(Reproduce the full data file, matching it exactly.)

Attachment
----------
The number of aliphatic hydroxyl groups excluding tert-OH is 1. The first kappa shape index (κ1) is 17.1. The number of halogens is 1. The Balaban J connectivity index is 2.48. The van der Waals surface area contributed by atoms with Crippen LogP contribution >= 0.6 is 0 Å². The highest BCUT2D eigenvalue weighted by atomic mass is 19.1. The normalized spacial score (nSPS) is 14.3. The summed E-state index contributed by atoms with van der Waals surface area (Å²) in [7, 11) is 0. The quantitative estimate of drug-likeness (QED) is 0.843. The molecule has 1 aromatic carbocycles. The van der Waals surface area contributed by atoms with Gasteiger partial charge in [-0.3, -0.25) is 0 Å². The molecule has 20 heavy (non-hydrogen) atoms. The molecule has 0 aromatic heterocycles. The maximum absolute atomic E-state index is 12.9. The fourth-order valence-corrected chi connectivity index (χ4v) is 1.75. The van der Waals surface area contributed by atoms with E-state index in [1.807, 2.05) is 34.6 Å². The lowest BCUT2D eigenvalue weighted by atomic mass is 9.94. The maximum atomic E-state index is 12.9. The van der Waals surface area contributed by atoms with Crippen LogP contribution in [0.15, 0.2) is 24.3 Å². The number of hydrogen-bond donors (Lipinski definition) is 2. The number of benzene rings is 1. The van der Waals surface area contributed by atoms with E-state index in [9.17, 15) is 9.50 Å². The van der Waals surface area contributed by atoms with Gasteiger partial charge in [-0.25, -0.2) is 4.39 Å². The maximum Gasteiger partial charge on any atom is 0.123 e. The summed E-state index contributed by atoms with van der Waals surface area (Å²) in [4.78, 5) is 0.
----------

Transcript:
The number of aliphatic hydroxyl groups excluding tert-OH is 1. The first kappa shape index (κ1) is 17.1. The number of halogens is 1. The Balaban J connectivity index is 2.48. The van der Waals surface area contributed by atoms with Crippen LogP contribution >= 0.6 is 0 Å². The highest BCUT2D eigenvalue weighted by atomic mass is 19.1. The normalized spacial score (nSPS) is 14.3. The summed E-state index contributed by atoms with van der Waals surface area (Å²) in [7, 11) is 0. The quantitative estimate of drug-likeness (QED) is 0.843. The molecule has 1 aromatic carbocycles. The van der Waals surface area contributed by atoms with Gasteiger partial charge in [-0.3, -0.25) is 0 Å². The molecule has 20 heavy (non-hydrogen) atoms. The molecule has 0 aromatic heterocycles. The maximum absolute atomic E-state index is 12.9. The fourth-order valence-corrected chi connectivity index (χ4v) is 1.75. The van der Waals surface area contributed by atoms with E-state index in [1.807, 2.05) is 34.6 Å². The lowest BCUT2D eigenvalue weighted by atomic mass is 9.94. The maximum atomic E-state index is 12.9. The van der Waals surface area contributed by atoms with Crippen LogP contribution in [0.15, 0.2) is 24.3 Å². The number of hydrogen-bond donors (Lipinski definition) is 2. The number of benzene rings is 1. The van der Waals surface area contributed by atoms with E-state index in [9.17, 15) is 9.50 Å². The van der Waals surface area contributed by atoms with Gasteiger partial charge in [-0.25, -0.2) is 4.39 Å². The maximum Gasteiger partial charge on any atom is 0.123 e. The summed E-state index contributed by atoms with van der Waals surface area (Å²) in [4.78, 5) is 0.